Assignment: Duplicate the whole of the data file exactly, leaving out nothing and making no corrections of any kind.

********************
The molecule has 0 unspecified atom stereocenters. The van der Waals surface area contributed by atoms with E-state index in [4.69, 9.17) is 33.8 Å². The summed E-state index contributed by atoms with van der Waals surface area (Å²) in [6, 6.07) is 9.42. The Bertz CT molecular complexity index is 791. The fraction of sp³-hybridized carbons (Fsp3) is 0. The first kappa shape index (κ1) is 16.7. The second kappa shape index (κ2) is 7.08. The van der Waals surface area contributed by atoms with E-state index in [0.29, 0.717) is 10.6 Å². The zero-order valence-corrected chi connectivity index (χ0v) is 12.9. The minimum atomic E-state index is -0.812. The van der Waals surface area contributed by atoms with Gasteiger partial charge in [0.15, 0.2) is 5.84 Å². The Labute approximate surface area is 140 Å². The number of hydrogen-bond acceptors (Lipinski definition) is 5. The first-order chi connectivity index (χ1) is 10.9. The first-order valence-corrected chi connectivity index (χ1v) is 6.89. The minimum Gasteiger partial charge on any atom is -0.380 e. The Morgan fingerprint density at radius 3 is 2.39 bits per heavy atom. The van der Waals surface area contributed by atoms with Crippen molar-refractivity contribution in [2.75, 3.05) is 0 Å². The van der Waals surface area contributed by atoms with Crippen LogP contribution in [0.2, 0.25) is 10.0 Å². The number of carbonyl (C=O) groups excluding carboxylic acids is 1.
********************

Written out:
The molecule has 0 unspecified atom stereocenters. The van der Waals surface area contributed by atoms with E-state index in [4.69, 9.17) is 33.8 Å². The summed E-state index contributed by atoms with van der Waals surface area (Å²) in [6, 6.07) is 9.42. The Bertz CT molecular complexity index is 791. The fraction of sp³-hybridized carbons (Fsp3) is 0. The first kappa shape index (κ1) is 16.7. The second kappa shape index (κ2) is 7.08. The van der Waals surface area contributed by atoms with E-state index in [0.29, 0.717) is 10.6 Å². The zero-order valence-corrected chi connectivity index (χ0v) is 12.9. The minimum atomic E-state index is -0.812. The van der Waals surface area contributed by atoms with Gasteiger partial charge in [0.15, 0.2) is 5.84 Å². The Labute approximate surface area is 140 Å². The number of hydrogen-bond acceptors (Lipinski definition) is 5. The first-order chi connectivity index (χ1) is 10.9. The first-order valence-corrected chi connectivity index (χ1v) is 6.89. The minimum Gasteiger partial charge on any atom is -0.380 e. The Morgan fingerprint density at radius 3 is 2.39 bits per heavy atom. The van der Waals surface area contributed by atoms with Crippen molar-refractivity contribution in [2.75, 3.05) is 0 Å². The van der Waals surface area contributed by atoms with Crippen LogP contribution in [0.2, 0.25) is 10.0 Å². The number of carbonyl (C=O) groups excluding carboxylic acids is 1.